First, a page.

For Hondurans, change never comes easy, and it has never been the product of our exceptionalism but the lack of it. That's what we tell ourselves, anyway.
“Look at the mess we've got ourselves into,' Colonel Aureliano Buendia said at that time, 'just because we invited a gringo to eat some bananas.”― Gabriel Garcia Márquez, 100 years of Solitude.
In the research of Mani et al. (2013), there was a causal relationship between poverty and psychological function. Poverty reduced the cognitive performance of the poor because poverty consumes spiritual resources, leaving fewer cognitive resources to guide choices and actions.
No wonder, our heroes grew weary, and the air seemed filled with hopelessness. Can we continue in this manner for a long time?
Colonialism, military rule, corruption, natural disasters, poverty, and crime have shaped the history of Honduras, making it one of the least developed and most unstable countries in Central America. It is nevertheless true that Hondurans are very hospitable, gentle, and warm despite all of this.
A brief historical overview is provided below.
Honduras was the original banana republic, and its economy came to be dependent on banana exports. Honduras became the largest exporter of bananas in the world. The banana companies had the power to make a president fall if their government did not promote their specific interests.
In 1954, 35,000 workers went on strike on the banana plantations against the American-owned United Fruit Company, demanding higher salaries and holidays, among other labour standards. In the modern world, these things are taken for granted, but they were not available in that era.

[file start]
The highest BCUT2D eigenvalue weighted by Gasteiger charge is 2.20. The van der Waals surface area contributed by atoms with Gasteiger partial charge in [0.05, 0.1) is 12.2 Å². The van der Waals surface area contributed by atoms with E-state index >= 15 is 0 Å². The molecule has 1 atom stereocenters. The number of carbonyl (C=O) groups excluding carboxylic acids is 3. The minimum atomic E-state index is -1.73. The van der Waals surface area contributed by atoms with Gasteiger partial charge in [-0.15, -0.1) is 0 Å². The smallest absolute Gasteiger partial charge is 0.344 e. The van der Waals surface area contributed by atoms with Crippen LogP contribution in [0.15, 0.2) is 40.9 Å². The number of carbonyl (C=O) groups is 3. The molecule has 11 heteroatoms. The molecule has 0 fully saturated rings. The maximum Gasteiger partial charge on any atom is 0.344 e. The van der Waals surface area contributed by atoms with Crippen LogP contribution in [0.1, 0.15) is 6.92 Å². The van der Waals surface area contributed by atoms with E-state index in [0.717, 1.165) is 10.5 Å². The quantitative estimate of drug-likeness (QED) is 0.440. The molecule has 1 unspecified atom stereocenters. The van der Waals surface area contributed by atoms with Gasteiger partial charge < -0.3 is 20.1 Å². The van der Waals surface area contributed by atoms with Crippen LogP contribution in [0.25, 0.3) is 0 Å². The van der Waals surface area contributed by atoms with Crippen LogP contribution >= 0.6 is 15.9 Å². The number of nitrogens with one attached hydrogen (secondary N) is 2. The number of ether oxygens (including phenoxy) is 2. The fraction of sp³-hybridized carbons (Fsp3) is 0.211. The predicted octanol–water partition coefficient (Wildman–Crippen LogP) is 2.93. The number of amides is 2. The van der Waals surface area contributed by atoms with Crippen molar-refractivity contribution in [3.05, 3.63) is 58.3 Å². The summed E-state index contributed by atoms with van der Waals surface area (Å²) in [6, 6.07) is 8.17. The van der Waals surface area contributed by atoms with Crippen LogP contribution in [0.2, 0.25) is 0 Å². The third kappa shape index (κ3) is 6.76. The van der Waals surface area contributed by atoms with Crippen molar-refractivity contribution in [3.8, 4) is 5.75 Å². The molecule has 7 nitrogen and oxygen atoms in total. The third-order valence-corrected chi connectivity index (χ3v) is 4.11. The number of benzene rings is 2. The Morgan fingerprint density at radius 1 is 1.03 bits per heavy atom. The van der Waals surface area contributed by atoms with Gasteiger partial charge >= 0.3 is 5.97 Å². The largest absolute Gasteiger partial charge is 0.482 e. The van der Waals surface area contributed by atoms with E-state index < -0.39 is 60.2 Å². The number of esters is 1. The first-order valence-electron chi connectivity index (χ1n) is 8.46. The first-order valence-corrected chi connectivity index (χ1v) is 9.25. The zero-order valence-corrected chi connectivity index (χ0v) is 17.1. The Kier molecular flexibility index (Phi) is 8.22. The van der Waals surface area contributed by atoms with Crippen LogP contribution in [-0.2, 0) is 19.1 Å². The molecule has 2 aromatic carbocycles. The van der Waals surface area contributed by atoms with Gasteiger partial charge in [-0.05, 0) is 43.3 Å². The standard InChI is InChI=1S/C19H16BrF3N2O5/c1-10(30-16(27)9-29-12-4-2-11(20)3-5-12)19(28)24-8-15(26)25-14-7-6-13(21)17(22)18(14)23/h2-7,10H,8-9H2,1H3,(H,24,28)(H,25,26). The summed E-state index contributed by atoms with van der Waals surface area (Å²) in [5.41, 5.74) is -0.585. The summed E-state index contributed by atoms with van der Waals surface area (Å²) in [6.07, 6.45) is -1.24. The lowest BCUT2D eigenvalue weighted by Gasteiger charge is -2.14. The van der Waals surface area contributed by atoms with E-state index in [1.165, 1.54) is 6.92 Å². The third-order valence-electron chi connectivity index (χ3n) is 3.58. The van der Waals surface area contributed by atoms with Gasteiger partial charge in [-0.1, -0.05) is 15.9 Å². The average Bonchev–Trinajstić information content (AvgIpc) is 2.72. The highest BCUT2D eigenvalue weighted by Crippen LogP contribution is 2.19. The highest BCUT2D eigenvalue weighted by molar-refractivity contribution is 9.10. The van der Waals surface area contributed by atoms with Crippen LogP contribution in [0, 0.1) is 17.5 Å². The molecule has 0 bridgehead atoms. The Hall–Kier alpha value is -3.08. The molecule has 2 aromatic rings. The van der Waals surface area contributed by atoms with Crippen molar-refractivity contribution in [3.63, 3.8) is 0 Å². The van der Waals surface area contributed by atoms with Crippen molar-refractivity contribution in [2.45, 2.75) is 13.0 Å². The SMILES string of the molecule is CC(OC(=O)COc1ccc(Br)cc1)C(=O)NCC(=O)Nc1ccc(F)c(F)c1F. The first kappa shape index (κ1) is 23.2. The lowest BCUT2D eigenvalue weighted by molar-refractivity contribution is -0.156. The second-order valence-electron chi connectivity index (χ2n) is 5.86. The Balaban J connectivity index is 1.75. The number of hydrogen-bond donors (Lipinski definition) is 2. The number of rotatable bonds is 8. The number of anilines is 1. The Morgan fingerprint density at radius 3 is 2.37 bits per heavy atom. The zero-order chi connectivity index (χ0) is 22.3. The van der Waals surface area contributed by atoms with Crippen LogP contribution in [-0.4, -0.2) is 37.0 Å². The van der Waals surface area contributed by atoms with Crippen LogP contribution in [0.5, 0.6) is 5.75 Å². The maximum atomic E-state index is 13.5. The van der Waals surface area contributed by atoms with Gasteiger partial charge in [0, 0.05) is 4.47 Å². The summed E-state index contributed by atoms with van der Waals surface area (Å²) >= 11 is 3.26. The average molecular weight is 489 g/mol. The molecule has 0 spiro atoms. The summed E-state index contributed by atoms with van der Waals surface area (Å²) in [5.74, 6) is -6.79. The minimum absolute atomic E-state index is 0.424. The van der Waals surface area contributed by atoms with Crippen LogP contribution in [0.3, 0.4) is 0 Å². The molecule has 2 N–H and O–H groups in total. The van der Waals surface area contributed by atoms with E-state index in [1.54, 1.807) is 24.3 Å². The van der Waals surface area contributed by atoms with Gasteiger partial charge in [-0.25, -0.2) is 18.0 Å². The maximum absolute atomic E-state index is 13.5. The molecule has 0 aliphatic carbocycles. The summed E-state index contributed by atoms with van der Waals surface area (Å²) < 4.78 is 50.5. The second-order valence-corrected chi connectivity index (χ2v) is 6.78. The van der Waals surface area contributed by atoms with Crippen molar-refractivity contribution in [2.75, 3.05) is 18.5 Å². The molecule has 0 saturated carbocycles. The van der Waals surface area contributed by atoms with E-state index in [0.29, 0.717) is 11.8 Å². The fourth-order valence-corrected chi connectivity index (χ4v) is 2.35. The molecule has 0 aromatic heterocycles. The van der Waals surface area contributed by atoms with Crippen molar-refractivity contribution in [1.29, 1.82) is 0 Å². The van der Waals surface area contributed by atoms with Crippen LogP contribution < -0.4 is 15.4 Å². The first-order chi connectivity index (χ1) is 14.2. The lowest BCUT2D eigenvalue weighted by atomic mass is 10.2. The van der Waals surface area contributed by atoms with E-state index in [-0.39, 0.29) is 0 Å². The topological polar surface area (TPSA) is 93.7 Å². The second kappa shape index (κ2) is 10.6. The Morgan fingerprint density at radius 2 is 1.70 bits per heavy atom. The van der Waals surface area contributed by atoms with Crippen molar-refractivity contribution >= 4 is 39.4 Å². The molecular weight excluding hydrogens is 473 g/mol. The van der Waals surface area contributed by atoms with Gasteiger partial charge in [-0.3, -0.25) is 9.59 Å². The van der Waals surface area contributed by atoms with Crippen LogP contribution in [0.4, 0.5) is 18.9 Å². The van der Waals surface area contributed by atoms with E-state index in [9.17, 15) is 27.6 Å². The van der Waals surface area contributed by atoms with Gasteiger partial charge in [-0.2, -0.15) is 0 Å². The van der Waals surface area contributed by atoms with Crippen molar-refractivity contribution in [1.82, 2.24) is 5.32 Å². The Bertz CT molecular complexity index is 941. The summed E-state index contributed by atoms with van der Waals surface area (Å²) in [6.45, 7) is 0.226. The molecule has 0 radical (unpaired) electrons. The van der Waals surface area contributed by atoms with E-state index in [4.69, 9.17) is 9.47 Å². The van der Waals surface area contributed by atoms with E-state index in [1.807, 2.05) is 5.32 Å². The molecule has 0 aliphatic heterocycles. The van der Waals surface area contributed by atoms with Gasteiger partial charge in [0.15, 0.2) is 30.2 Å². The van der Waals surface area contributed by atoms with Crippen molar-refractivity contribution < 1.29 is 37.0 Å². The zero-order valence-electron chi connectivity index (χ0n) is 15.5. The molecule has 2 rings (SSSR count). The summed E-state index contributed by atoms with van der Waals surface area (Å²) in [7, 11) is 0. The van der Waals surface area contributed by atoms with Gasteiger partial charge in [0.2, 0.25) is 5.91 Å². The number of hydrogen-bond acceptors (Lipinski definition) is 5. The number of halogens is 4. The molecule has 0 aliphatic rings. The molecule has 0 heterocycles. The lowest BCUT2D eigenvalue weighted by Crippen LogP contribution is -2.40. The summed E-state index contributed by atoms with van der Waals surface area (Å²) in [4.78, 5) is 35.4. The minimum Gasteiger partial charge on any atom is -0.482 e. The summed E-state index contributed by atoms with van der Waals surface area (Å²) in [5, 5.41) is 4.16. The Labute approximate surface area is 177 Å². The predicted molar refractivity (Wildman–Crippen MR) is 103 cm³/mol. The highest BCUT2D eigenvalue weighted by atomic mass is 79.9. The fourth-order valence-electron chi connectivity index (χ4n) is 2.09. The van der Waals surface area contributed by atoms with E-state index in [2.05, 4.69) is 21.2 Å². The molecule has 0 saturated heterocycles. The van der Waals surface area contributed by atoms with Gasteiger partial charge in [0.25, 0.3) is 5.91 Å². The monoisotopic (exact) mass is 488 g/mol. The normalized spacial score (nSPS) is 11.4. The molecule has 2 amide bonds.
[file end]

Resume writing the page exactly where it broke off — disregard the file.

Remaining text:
The strike was one of the largest instances of collective action taking place at that time.
“Viva el trabajo, la huelga y la patria” was their motto. Long live the work, the strike, and the homeland.
During this period, the United Fruit Company dominated both business and politics in Central America. The company was the first genuinely multinational modern corporation, spreading the spirit of liberal capitalism throughout the world. It is imperative to remember that, despite United Fruit's ugly reputation, the company often made charitable contributions and developed corporate social responsibility initiatives.
The word of our struggle spread across Latin America.
Here is a poem by Pablo Neruda on United Fruit
... The Fruit Company, Inc.
Reserved for itself the most succulent,
The central coast of my own land,
The delicate waist of the Americas.
It rechristened its territories
As the "Banana Republics",
And over the sleeping dead,
Over the restless heroes
Who brought about the greatness,
The liberty and the flags,
It established a comic opera ...
However, this was the image they presented.
This is what we saw.
What do you think? Has anything changed?